Bitcoin hashrate plummets as Texas-based miners suspend operations
Bitcoin (BTC) hashrate dropped to as low as 159.41 exahashes per second (EH/s) on July 13, its lowest in five months, as Texas-based miners were forced to go offline.
According to data from BTC.com, the 27% drop in hashrate is the largest since February 2022.
Bitcoin hashrate, which signifies the network’s computing power, has been alternating between highs and lows since the BTC price fell below $20,000.
Over a month ago, on June 8, the hashrate was as high as 292 EH/s. But it dropped to 178.44 EH/s on July 9 before picking up again to 241.07 EH/s by July 11. That figure is now presently at 168.2 EH/s.
The declined hashrate has also influenced Bitcoin’s mining difficulty. It has dropped by 3.7% in the last 30 days.
Texas-based miners are offline
Texas-based miners have suspended operations because of the record heatwave in the state.
Heatwaves usually increase energy consumption significantly in the state, and authorities expect it to push the electricity grid beyond its capacity.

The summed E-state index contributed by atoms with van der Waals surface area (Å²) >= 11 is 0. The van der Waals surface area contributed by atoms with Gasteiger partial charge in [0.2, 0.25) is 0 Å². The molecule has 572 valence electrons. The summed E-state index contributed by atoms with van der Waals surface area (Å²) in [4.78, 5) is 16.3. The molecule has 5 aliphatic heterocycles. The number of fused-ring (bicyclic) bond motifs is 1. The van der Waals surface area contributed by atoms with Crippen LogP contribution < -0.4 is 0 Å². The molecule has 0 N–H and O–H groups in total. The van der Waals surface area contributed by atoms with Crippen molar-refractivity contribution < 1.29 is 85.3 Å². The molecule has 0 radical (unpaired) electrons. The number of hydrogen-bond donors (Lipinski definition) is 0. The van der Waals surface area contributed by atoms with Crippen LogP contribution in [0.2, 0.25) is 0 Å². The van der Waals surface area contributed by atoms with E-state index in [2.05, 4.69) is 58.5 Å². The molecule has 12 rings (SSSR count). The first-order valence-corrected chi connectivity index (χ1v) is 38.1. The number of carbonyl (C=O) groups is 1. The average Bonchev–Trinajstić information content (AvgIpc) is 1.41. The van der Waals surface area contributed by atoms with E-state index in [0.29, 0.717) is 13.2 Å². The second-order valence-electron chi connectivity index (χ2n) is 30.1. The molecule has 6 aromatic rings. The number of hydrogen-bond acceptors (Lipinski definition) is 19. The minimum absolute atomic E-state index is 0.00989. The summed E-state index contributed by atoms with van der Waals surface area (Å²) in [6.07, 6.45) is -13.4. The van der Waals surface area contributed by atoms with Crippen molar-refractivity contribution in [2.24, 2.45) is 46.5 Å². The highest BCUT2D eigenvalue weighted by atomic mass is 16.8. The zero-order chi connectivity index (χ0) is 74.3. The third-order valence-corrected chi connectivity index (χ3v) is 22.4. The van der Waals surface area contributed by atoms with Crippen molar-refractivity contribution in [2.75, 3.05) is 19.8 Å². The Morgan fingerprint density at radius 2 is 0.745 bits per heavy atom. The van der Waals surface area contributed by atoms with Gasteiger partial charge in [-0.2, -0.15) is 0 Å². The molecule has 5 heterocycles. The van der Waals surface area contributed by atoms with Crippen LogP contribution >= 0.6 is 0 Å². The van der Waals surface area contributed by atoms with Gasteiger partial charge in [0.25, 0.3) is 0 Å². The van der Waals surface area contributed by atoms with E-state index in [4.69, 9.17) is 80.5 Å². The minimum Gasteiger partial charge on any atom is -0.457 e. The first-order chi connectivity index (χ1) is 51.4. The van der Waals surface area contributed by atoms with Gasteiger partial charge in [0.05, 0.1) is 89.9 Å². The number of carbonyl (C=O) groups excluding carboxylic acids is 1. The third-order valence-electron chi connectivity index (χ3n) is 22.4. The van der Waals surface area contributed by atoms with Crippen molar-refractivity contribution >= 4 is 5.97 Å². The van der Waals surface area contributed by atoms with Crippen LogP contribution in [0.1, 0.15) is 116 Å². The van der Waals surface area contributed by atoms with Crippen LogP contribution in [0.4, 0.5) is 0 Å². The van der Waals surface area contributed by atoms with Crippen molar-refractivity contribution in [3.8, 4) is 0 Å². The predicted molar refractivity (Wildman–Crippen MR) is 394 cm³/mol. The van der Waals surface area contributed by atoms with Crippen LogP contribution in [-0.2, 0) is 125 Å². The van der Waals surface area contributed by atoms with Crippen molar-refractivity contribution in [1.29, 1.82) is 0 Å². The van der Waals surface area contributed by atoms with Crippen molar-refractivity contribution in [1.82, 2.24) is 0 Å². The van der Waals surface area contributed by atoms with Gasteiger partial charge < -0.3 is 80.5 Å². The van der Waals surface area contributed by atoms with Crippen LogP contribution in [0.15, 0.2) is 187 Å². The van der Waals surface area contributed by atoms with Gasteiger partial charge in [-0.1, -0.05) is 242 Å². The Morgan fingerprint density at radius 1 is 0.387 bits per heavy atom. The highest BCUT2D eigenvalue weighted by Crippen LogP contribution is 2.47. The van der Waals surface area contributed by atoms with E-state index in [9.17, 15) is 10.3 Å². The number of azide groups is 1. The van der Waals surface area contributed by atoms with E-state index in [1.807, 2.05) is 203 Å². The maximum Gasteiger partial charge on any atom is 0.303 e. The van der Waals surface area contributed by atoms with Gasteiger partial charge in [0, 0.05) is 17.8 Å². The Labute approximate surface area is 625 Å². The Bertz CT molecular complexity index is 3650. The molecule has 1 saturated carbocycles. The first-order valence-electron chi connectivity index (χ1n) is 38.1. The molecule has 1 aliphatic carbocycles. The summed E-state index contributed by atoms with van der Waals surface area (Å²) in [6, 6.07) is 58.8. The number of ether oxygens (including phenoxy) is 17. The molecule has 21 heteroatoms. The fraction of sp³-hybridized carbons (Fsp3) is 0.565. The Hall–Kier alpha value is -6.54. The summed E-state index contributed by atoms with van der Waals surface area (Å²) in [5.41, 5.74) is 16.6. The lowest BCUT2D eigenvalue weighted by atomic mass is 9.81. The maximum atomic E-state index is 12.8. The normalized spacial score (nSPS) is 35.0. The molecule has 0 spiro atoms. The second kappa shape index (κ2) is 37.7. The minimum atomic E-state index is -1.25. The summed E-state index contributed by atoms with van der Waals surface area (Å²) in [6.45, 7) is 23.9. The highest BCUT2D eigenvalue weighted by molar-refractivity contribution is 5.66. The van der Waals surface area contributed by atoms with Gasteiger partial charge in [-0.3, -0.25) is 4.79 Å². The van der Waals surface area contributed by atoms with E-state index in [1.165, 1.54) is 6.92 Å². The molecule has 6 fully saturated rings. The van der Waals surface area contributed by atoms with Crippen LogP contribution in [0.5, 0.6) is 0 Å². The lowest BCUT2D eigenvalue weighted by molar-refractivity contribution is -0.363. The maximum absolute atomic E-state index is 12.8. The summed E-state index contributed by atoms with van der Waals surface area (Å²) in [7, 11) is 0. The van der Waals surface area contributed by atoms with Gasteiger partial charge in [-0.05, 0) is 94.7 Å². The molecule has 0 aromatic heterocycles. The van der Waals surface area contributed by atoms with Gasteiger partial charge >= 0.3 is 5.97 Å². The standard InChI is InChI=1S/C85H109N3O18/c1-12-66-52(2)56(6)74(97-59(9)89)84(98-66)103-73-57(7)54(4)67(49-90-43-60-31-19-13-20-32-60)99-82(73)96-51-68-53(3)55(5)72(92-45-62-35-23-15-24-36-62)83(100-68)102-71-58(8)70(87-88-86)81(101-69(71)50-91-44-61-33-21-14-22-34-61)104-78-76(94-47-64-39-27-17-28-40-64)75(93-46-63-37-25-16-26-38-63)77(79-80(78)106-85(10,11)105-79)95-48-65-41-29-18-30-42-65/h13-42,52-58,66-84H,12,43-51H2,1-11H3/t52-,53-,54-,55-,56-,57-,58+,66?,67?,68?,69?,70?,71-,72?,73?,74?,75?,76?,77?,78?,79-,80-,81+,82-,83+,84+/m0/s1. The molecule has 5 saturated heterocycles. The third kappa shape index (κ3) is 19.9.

The Electric Reliability Council of Texas (ERCOT) has asked state authorities to conserve electricity to prevent power failure.
Most Industrial crypto miners in the state have heeded that request by suspending operations. The last statewide blackout in Texas was in 2021 due to winter storms, resulting in hundreds of deaths.
According to the president of the Texas Blockchain Association, Lee Bratcher, over 1000 megawatts of mining load have already suspended operations.
This represents nearly all industrial scale Bitcoin mining load in Texas and allows for over 1% of total grid capacity to be pushed back onto the grid for retail and commercial use.
Texas has become one of the prime states for crypto mining in the US due to its liberal regulations for the industry in recent years.
But large scale crypto mining also means energy use in Texas has reached new highs. Bloomberg reported that the state had broken its record for electricity use twice this month, first on July 5 with 77,460 megawatts and again on July 8 with 78,206 megawatts.